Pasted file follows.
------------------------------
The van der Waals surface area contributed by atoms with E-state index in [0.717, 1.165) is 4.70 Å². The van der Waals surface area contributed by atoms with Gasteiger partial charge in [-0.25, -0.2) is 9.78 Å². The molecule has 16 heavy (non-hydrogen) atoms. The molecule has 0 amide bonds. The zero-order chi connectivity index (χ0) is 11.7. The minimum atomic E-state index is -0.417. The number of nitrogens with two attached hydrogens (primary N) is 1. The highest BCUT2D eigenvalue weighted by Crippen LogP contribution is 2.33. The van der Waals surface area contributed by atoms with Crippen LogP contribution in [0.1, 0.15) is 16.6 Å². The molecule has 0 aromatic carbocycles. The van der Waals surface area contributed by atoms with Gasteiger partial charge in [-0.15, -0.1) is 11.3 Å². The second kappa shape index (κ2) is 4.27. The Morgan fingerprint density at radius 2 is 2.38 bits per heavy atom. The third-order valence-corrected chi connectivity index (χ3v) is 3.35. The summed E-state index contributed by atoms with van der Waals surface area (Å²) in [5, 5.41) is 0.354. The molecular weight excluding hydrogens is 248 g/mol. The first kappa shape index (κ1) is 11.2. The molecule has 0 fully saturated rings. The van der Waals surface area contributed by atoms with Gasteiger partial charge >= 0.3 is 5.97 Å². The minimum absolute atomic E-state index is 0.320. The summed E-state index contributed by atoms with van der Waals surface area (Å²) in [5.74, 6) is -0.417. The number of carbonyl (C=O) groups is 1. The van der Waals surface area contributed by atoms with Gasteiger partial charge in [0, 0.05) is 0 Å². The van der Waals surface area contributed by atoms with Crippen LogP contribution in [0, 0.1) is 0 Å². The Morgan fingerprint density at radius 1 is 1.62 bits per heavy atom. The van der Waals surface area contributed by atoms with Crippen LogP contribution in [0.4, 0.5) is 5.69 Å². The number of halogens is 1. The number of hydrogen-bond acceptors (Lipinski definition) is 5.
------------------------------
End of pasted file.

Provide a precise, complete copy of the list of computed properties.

The van der Waals surface area contributed by atoms with E-state index in [0.717, 1.165) is 4.70 Å². The van der Waals surface area contributed by atoms with Gasteiger partial charge in [-0.25, -0.2) is 9.78 Å². The molecule has 16 heavy (non-hydrogen) atoms. The molecule has 0 amide bonds. The zero-order chi connectivity index (χ0) is 11.7. The minimum atomic E-state index is -0.417. The number of nitrogens with two attached hydrogens (primary N) is 1. The highest BCUT2D eigenvalue weighted by Crippen LogP contribution is 2.33. The van der Waals surface area contributed by atoms with Crippen LogP contribution in [0.1, 0.15) is 16.6 Å². The molecule has 0 aromatic carbocycles. The van der Waals surface area contributed by atoms with Gasteiger partial charge in [-0.15, -0.1) is 11.3 Å². The second kappa shape index (κ2) is 4.27. The Morgan fingerprint density at radius 2 is 2.38 bits per heavy atom. The third-order valence-corrected chi connectivity index (χ3v) is 3.35. The summed E-state index contributed by atoms with van der Waals surface area (Å²) in [5, 5.41) is 0.354. The molecular weight excluding hydrogens is 248 g/mol. The first kappa shape index (κ1) is 11.2. The molecule has 0 fully saturated rings. The van der Waals surface area contributed by atoms with Gasteiger partial charge >= 0.3 is 5.97 Å². The minimum absolute atomic E-state index is 0.320. The summed E-state index contributed by atoms with van der Waals surface area (Å²) in [5.74, 6) is -0.417. The number of carbonyl (C=O) groups is 1. The van der Waals surface area contributed by atoms with Gasteiger partial charge in [0, 0.05) is 0 Å². The van der Waals surface area contributed by atoms with Crippen LogP contribution in [0, 0.1) is 0 Å². The Morgan fingerprint density at radius 1 is 1.62 bits per heavy atom. The van der Waals surface area contributed by atoms with Crippen LogP contribution in [0.4, 0.5) is 5.69 Å². The number of halogens is 1. The number of hydrogen-bond acceptors (Lipinski definition) is 5.